As to the article itself, the methodology here seems rather… convenient to me:

      • Programs are mutated by replacing a conditional operator with a different one. This mutation does not affect coverage (except perhaps branch coverage, in exactly one case, if you’re replacing > with >= as they are here). It also hardly seems like a common case.

      • The effectiveness of the test suite as a whole is determined by running random subsets of the tests and seeing if they catch the bug. This is absurd. Test suites are called test suites for a reason. The instant you remove arbitrary tests, you are no longer evaluating the effectiveness of the test suite, full stop. You are - obviously - evaluating the effectiveness of a random subset of the test suite. Who cares about that?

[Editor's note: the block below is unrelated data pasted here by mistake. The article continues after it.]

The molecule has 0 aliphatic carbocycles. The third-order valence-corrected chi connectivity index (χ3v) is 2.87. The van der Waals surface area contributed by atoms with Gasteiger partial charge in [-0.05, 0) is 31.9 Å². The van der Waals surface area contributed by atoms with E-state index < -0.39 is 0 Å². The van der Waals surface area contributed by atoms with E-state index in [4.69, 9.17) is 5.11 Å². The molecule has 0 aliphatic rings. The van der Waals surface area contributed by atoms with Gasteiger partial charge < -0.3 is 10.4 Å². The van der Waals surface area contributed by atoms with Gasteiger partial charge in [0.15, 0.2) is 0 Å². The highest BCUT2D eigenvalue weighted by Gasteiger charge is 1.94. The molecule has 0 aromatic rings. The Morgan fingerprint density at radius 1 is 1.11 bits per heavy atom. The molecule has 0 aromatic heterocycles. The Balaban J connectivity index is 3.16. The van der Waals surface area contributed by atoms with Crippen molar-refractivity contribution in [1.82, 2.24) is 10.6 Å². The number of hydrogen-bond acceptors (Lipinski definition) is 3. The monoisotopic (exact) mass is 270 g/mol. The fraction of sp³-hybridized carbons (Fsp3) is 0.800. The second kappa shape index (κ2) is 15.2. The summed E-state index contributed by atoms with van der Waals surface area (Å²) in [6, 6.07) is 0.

Am I missing something? In short, given this methodology, the only things these results seem to say to me is: “running a random subset of a test suite is not a reliable way to detect random mutations that change one conditional operator to another”. I don’t think this is at all an indicator of overall test suite effectiveness.

      That said, I have not read the actual paper (paywall), and am assuming that the summary in the article is accurate.

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        I also find coverage extremely valuable for finding dead or unreachable code.

        I frequently find that unreachable code should be unreachable, e.g. error-handling for a function that doesn’t error when provided with certain inputs; this unreachable-by-design error handling should be replaced with panics since reaching them implies a critical bug. Doing so combines well with fuzz-testing.